OPED: Gathering and remembering what it means to be Jewish

Sally Friedman
Tribune News Service

As summer melted into fall each year, my sister and I were taken to a tall stone building called a synagogue. But we called it a "syn-a-Bob," a tribute to the man at the ice cream store we both loved. We thought that was hilarious. Our parents — not so much.

Samuel Mauda tests a horn at a factory in Tel Aviv, Israel, on Sept. 25, 2016. Jews blow the traditional "shofar" or ram's horn while praying in synagogues during religious holidays. The Rosh Hashana or the Jewish New Year begins at sundown Sunday, Oct. 2. Photo by Xinhua/Sipa USA

At the front of the huge room was someone called a rabbi and we learned quickly that in his presence, we'd better behave. No talking no giggling, and certainly no running around outside, which was our fervent wish.

That this holiday called Rosh Hashanah — the Jewish New Year — was a very special time was both implicit and explicit.

After synagogue, we'd pile into our old Plymouth and drive the 30 minutes that seemed like forever to our maternal grandmother's house. There, relatives pinched our cheeks, told us we had gotten so tall and asked us what we wanted to be when we grew up.

My mother and her sisters would be in the kitchen preparing more food than I had ever seen in one place.

So yes, Rosh Hashanah, the beginning of the Jewish New Year, was a blend of mystery, wonder, excitement and something sweet called "rugelach" that Grandmom had made just for the "kinder" — the children.

One year, there was a guest with weird numbers scratched into his arms. It terrified us, but we were warned not to ask him about it.

It would still be a few years until we understood what was behind the grown-ups' longtime whispers about the Holocaust. And in a way, it also was an introduction to one powerful aspect of what it means to be Jewish.

"Could it all possibly happen again?" we sometimes ask one another, fervently hoping — and, yes, believing — that the answer is no.

It's hard to explain to those who are not Jewish how that unease has now traveled through my grandparents' and parents' generation, mine, our children's, and yes, most difficult for me, our grandchildren's.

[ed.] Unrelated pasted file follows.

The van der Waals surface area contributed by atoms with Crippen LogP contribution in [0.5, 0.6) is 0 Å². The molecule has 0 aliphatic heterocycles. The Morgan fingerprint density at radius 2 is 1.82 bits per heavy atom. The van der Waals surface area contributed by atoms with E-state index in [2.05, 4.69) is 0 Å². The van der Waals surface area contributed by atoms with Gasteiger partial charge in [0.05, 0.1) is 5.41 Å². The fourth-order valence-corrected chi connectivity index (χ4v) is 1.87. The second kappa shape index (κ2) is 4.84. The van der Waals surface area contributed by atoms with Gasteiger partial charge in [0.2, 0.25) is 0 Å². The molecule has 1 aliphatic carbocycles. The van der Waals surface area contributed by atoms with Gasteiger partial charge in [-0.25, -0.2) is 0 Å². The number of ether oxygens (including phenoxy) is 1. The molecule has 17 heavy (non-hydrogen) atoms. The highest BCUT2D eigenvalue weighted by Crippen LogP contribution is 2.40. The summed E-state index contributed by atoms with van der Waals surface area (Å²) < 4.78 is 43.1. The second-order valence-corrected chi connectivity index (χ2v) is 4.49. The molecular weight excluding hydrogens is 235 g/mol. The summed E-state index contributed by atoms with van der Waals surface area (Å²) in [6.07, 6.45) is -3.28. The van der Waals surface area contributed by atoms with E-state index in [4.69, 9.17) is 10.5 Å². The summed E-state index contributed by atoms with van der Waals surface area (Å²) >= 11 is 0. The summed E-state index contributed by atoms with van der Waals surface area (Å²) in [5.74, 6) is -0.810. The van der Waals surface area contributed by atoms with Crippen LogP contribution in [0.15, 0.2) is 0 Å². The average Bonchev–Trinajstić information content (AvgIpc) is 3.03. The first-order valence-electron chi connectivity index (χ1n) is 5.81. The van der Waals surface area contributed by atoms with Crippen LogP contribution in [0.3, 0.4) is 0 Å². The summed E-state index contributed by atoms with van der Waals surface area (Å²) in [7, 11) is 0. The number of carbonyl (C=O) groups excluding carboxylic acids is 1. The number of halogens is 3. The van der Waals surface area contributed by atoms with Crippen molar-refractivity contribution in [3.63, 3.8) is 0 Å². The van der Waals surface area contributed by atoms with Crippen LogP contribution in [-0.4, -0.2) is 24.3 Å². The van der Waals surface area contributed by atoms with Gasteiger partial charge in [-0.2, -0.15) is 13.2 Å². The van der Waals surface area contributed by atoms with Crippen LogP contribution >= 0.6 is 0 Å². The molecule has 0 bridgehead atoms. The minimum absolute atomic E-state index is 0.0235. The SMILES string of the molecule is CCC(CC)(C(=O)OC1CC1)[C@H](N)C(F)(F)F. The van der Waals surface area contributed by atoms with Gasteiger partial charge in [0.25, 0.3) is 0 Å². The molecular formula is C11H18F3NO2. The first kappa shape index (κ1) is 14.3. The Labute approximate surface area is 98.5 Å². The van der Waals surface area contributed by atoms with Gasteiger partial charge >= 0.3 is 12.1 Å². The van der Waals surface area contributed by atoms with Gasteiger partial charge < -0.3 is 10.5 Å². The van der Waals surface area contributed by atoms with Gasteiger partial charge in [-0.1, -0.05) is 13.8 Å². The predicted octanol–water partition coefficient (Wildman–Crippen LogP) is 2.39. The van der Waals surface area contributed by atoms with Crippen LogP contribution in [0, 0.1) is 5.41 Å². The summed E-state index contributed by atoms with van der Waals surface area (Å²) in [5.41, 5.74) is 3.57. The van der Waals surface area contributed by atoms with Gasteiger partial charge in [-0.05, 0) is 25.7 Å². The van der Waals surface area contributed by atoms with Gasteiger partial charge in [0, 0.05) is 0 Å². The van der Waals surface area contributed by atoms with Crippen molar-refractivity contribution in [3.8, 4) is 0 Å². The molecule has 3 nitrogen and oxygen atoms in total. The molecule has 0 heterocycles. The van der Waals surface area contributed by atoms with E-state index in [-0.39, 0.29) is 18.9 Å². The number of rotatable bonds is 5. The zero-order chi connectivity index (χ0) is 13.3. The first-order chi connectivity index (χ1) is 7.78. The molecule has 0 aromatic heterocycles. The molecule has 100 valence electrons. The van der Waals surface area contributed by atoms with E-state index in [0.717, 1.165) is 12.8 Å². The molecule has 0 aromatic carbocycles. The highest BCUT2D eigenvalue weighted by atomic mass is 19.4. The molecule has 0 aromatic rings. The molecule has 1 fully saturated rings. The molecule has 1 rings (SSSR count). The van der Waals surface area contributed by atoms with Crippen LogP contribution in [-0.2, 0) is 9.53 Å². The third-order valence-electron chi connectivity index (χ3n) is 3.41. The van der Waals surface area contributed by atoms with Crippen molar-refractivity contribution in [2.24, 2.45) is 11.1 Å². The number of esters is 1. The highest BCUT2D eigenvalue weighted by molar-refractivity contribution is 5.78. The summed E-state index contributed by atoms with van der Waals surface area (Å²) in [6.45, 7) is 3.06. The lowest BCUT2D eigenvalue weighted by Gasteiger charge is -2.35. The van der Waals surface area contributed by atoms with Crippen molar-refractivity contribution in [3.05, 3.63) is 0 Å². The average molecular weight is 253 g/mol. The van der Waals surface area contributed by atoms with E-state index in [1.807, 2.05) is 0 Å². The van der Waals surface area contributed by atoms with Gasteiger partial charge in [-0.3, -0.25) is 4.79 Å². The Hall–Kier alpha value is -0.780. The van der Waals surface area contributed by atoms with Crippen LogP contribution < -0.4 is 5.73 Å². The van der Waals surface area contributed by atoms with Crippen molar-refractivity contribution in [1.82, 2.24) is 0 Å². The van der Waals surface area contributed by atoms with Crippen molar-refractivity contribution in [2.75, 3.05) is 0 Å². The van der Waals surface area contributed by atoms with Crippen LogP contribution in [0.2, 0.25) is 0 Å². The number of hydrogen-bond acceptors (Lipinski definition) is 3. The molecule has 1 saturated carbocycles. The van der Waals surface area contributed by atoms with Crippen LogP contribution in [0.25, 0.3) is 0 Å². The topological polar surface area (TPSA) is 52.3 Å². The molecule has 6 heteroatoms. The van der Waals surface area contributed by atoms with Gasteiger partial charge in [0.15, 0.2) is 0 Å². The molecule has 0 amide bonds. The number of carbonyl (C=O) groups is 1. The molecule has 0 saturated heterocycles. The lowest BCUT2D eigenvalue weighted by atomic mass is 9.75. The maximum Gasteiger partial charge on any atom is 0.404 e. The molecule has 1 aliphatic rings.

But as we celebrate Rosh Hashanah in our individual ways, in our varied houses of worship, and in newly defined family configurations, there will be a certain optimism. Here we still are.

So we'll pass the symbolic apples dipped in honey to symbolize a sweet new year. Challah, a sweet bread studded with raisins, will be on many tables. On ours, there will be some throwbacks to Eastern European fare — heavy and rich. But there will be some concessions to the gluten-free worshipers and vegetarians among us.

Sometime during the Rosh Hashanah meal, I'll look around the table and realize that no matter how many years pass, I'll forever miss the faces of my parents. This is a day when the past lives in the present — and it should.

We'll Skype the three oldest grandchildren who are scattered, and I'll grudgingly concede that yes, technology-talk is better than none at all.

In the bustle and confusion, but before the younger grandkids scatter to do their own thing, my husband, the family patriarch, will clear his throat and talk to us briefly about this holiday, this country, this world, and, yes, this family.

Because in the end, Jewish tradition is all about family, about how we live our lives far from the czars who drove our ancestors out of their homelands.

The son of Eastern European immigrants, and a first-generation American, my husband understands that for his parents and grandparents, America was the ultimate dream, and the new year always brings back that legacy of hope.

As we all sip the sweet wine, Vic will remind us of how our traditions must be passed on and upheld because of the centuries we have survived to proudly call ourselves Jews.

And what a privilege that reminder is at every Jewish New Year.

— Sally Friedman is a writer in Moorestown, N.J.